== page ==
[tlhIngan Hol] hard truths about the future

SuStel sustel at trimboli.name
Mon Dec 20 06:28:35 PST 2021

On 12/20/2021 8:06 AM, mayqel qunen'oS wrote:
> People like tolkien and okrand are one in a billion. Literally. They 
> have been born with a special gift, a gift which none of us has: the 
> ability to create something new.

Fond as I am of Marc Okrand and the Klingon language, he is no Tolkien. 
Tolkien didn't just create some conlangs. Tolkien invented some 
languages, then invented the complete etymologies of those languages and 
the legendary and mythic stories of the peoples who spoke those 
languages and the whole world in which they lived, and was constantly 
changing the languages to make it more suitable, while incorporating 
those changes into the etymologies. His work is astounding, and few have 
even come close to the incredible level of detail he did. (Although I 
haven't read any of it, I suspect M.A.R. Barker's Tekumel is probably 
one of the closest.)

What Okrand made is pleasing and absorbing, but it's not a work of 
genius. I don't think our reliance on canon has anything to do with some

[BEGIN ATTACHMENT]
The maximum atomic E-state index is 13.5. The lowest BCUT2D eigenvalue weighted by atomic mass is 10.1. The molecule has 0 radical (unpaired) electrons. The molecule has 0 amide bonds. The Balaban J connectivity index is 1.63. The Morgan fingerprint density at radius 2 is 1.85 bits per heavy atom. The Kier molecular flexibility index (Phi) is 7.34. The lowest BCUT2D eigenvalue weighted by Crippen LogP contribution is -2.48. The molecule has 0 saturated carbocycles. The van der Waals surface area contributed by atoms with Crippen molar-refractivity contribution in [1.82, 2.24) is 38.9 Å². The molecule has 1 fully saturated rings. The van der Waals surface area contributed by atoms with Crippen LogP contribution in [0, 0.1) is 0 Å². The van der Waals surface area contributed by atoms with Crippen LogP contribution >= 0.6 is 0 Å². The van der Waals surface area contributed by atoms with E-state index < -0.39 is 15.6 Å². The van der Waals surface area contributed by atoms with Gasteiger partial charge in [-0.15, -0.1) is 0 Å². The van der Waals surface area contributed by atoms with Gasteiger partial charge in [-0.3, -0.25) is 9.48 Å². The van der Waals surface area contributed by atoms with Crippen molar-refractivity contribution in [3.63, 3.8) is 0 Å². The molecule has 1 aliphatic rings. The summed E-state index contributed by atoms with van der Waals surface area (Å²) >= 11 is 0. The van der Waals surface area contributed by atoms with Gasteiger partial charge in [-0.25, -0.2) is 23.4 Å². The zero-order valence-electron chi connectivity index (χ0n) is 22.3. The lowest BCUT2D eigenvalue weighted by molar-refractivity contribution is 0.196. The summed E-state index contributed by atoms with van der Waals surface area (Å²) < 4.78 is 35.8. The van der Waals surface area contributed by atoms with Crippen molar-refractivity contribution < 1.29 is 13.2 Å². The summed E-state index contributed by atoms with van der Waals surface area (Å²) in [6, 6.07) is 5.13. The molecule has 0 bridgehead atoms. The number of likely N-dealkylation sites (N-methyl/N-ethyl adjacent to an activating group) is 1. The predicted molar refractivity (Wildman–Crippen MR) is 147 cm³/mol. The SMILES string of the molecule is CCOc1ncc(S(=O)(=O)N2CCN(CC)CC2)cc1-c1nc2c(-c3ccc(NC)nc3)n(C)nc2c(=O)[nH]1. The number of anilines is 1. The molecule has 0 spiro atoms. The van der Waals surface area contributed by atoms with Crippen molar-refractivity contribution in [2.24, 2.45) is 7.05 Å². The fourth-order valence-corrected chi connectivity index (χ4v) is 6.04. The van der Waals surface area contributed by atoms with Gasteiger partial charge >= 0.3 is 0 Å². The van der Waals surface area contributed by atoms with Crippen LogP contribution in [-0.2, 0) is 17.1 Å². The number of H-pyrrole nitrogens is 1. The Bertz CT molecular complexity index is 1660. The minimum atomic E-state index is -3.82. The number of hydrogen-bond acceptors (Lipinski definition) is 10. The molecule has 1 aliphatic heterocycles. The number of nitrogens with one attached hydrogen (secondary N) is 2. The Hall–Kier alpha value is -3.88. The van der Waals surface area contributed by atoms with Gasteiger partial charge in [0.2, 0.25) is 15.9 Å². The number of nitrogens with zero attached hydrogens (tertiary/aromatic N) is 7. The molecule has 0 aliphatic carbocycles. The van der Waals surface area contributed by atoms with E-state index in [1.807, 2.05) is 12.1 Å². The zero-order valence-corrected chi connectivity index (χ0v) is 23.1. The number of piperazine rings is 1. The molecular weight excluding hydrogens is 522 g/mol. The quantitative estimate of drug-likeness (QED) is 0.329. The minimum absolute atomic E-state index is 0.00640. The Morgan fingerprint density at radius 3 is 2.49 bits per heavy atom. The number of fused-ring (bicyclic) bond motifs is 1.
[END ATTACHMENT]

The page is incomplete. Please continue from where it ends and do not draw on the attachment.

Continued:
innate ability of Okrand that we can't replicate. Rather, we rely on 
canon to maintain the fiction that this language is a real one spoken by 
aliens on another planet with a real culture and history, because 
otherwise we're just a bunch of cringeworthy geeks coughing and spitting 
at each other for no good reason. For me, at least, there is an 
important imaginative element to Klingon that must not be taken away, or 
the whole thing falls down.

The ability of Klingon to survive a transition to a new keeper for 
people like us will not depend on someone being able to replicate the 
work of a genius. It will depend, rather, on how believably the 
fictional reality of Klingon can be maintained in its new context. If 
Okrand just says, "Maltz has decided to move to Joe's basement, so Joe 
gets to report new Klingon words now" or some such statement, I would 
find that ham-handed at best. If authority is granted to a committee to 
invent new Klingon words, that would be even worse, since I can imagine 
no good way in which a committee of human beings could be connected with 
reporting actual Klingon from the fictional universe. I would actually 
find it more satisfying to learn that our window into the secondary 
world has closed, leaving our canon of Klingon frozen at the current 
state, because that would be most believable. But it would be disappointing.


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